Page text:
South Carolina Football: Coach Spurrier's 4 Biggest Challenges for Gamecocks
The South Carolina Gamecocks are coming off their third straight finish in the Top 10, making them a prime pick to secure a spot in the first ever college football playoff.
South Carolina is on the rise yet again as it returns a majority of its players on offense and has a lot of depth at most positions on defense. Head ball coach Steve Spurrier may not have the talent of Jadeveon Clowney or the strong will of Connor Shaw, though he does have arguably his most talented team top to bottom during his career in Columbia.
The pressure is on for South Carolina to be the team to beat in the SEC outside of Alabama, whom the Gamecocks avoid on the regular-season schedule.
The Gamecocks have a great opportunity to claim a playoff spot, though the task will not be an easy one.
Here are Coach Spurrier's four biggest challenges for the South Carolina Gamecocks in 2014.
Developing the Secondary
How can a team with one scholarship cornerback on the spring roster and a slew of freshmen to rely on possibly be a powerhouse in the brutal SEC?
I keep asking myself this same question, but then I come back to the fact that while experience is low, talent is high. And the safeties can seriously lock down teams over the top while also having the ability to play up in the box.
Even if safety Brison Williams slides over from safety to cornerback, the Gamecocks need to develop the youngsters into ready-to-play-day-one players who elevate their level of play each week.
Spurrier will be placing a lot of pressure on defensive coordinator Lorenzo Ward and defensive backs coach Grady Brown to accelerate the development of the freshmen trio of Wesley Green, Chris Lammons and D.J. Smith.
These kids are excited to don the garnet and black and have an immediate impact, though South Carolina fans should keep it in perspective what these kids are capable of.
If Spurrier and his staff can develop Green, Lammons and Smith in the blink of an eye, the Gamecocks' defense will become a force in college football.
Finding a Consistent Pass Rush
Replacing Jadeveon Clowney is no easy task. Don't forget that the Gamecocks also lost Kelcy Quarles in the middle and a solid player in Chaz Sutton on the opposite end. There is a lot of work yet to be done on the defensive line.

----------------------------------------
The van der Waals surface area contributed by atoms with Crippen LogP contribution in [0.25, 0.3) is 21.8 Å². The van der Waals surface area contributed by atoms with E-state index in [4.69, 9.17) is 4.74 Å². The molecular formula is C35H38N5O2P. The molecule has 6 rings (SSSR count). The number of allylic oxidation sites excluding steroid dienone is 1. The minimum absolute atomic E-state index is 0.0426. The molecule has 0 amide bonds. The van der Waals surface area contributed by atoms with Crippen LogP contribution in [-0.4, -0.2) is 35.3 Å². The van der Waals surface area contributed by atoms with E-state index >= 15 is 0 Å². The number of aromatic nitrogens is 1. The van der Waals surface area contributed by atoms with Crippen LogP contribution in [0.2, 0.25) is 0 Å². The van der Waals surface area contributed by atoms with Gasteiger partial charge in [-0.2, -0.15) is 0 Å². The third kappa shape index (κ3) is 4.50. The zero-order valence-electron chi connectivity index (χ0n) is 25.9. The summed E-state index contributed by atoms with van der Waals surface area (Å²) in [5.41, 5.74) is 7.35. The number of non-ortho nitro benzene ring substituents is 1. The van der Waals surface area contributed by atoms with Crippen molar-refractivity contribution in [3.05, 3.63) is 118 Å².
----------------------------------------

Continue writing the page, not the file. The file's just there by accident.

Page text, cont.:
The Gamecocks do have a great bunch of defensive line talents ready to make the jump to starting roles and fill the shoes of Clowney and co.
Darius English is the most prototypical player on the defensive pass rush as he has Clowney-like size as he continues to bulk up. English has the speed and frame to be the focal point of South Carolina's pass rush in 2014.
Cedrick Cooper, a linebacker converted to a defensive end, could create speed rush issues as he is an athletic style of player. Mason Harris provides length like that of English's and Gerald Dixon gives a stockier option on the edge.
Spurrier needs to find the right combinations to use in certain situations to assist the defensive line as much as he can. Spurrier has the power to help the pass rush thrive by utilizing the depth he has on the interior and the edge.
Preparing the Backup If Dylan Thompson Gets Hurt
Make note: Dylan Thompson is South Carolina's quarterback in 2014. And I think he will be a really good one too.
Though every team must prepare for the worst, and that means having a reliable backup in case your go-to quarterback goes down at any point throughout the season. Connor Shaw had Dylan Thompson. Now, Dylan Thompson has...Connor Mitch or Brendan Nosovitch?
Mitch is the more likely option to prepare for the backup role. He is the quarterback of the future and has huge upside. Will he be ready to compete on the field as a backup in 2014? I don't think he is quite ready and South Carolina hopes it doesn't come to that. However, Mitch is the best option among the quarterbacks on the roster.
Nosovitch underperformed throughout the spring and doesn't have the confidence in his arm or decision-making to lead the type of offense Spurrier wants to run with Thompson and Mitch.
Thompson is a strong player and no one will be hoping he gets hurt, but Spurrier and his staff need to prepare for the worst by prepping Mitch for those situations.
Last season, South Carolina had an advantageous schedule by avoiding cross-divisional games against Alabama, LSU, Texas A&M and Auburn. This year, the Gamecocks don't square off against Alabama or LSU, but they do have to play at home against Texas A&M to start the season and BCS runner-up Auburn on the road.
Texas A&M will be nowhere near as good as in the past considering that Johnny Manziel, Jake Matthews and Mike Evans are all in the NFL. But I wouldn't write off what Kevin Sumlin is capable of offensively regardless of who his quarterback is. Texas A&M will be difficult to beat, especially Week 1 with a young secondary. Williams-Brice Stadium and the home crowd should help the Gamecocks prevail though.
The road game against Auburn will be a true test for how good this South Carolina team will be in 2014. Auburn can put up points in a hurry under Gus Malzahn's offense, so Auburn presents the biggest challenge for the Gamecocks on the schedule in 2014.
Road games against Florida and Clemson will also pose threats. And home games against rising Missouri and Tennessee as well as rival Georgia, who looks poised to have an impressive season, all stand in South Carolina's way.
The schedule is not an easy one, though when you play in the SEC it is never easy. Yet the Gamecocks have a grand opportunity to string together an impressive season and make the college football playoff if they can overcome these challenges in 2014.
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